Happy Samhein!

Happy Halloween! This candy and costume filled holiday has some very interesting roots.  The Halloween we celebrate today is a combination of Samhain (an old Celtic holiday), standard begging traditions, and teenage angst.  Samhain (traditionally held on November 1) was celebrated over 2000 years ago in modern day Ireland and marks the transition from summer into winter.  During this festival people would feast, light bonfires, take advantage of the supernatural activities present.  This period was not only a transition into winter but during Samhain and All Hallows Eve, the wall between the living and spirit worlds would thin and allow for communication with the dead.  There is very little archaeological evidence of the Samhain ritual so a majority of the information come from oral traditions or documentation.


Researchers believe that the Samhain (soon to be Halloween) tradition arrived in the US with the mass immigration of Irish people during the early 1900s.  Before the arrival of Samhain, the US practiced traditions that were very similar to trick or treating.  During Thanksgiving, children would go from house to house begging for food.  In other areas a tradition known as Mumming and Guising was popular during which people would dress up in costume and going around asking for food.  All Hallows Eve tricks were also present during the 1800s.  Children would tip over outhouses, egg houses, and release livestock as tricks.  As time moved on these tricks escalated into block parties and vandalism.  Around WWII parents started to encourage their children to go Trick-or-Treating as a way to stop most of the tricks.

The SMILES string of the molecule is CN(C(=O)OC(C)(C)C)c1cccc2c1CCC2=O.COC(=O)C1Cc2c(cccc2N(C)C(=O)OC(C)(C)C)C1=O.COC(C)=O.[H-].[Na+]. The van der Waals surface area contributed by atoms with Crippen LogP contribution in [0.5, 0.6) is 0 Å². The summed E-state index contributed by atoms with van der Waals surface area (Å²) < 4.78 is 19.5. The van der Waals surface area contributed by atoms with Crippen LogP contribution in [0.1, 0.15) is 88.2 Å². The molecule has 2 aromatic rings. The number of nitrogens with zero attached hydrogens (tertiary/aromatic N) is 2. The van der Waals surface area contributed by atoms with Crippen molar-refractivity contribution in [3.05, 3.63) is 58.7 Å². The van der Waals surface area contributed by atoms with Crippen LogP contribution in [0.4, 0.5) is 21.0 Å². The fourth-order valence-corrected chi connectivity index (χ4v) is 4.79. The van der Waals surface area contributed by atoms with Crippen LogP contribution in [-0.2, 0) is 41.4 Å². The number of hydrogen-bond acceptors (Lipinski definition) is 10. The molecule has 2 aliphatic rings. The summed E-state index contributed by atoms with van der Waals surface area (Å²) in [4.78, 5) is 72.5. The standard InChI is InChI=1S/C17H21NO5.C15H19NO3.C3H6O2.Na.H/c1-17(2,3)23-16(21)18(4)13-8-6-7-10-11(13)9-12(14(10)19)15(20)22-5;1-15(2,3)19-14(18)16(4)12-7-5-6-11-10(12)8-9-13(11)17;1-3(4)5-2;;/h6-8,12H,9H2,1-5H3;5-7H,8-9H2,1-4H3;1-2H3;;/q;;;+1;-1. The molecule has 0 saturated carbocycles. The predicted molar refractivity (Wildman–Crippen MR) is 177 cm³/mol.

The much beloved Jack-o-Lantern also originates from Ireland.  This custom is unrelated to Samhein and actually comes from an old legend about a man name Stingy Jack.  Jack invited the Devil to drink and tricked him into turning into a coin.  Rather than paying for the drinks with the Devil coin, Jack kept it next to a cross so the Devil could not return to his original form.  Jack eventually freed the Devil who agreed to leave Jack alone for a year and not claim his soul when he died.  The next year, Jack trapped the Devil in a tree only freeing him once he agreed to leave Jack along for ten years.  When Jack died neither heaven nor hell would take his soul, so the Devil gave him a burning coal to use for light as he roamed the Earth.  Jack put the coal into a carved turnip and thus Jack of the Lantern was born.  The Irish began carving turnips and potatoes to ward of Jack and when they arrived in the US found the native pumpkin to be an even better Jack’s Lantern.

Have a Happy and Spooky Halloween Everyone!

IUP Anthropology

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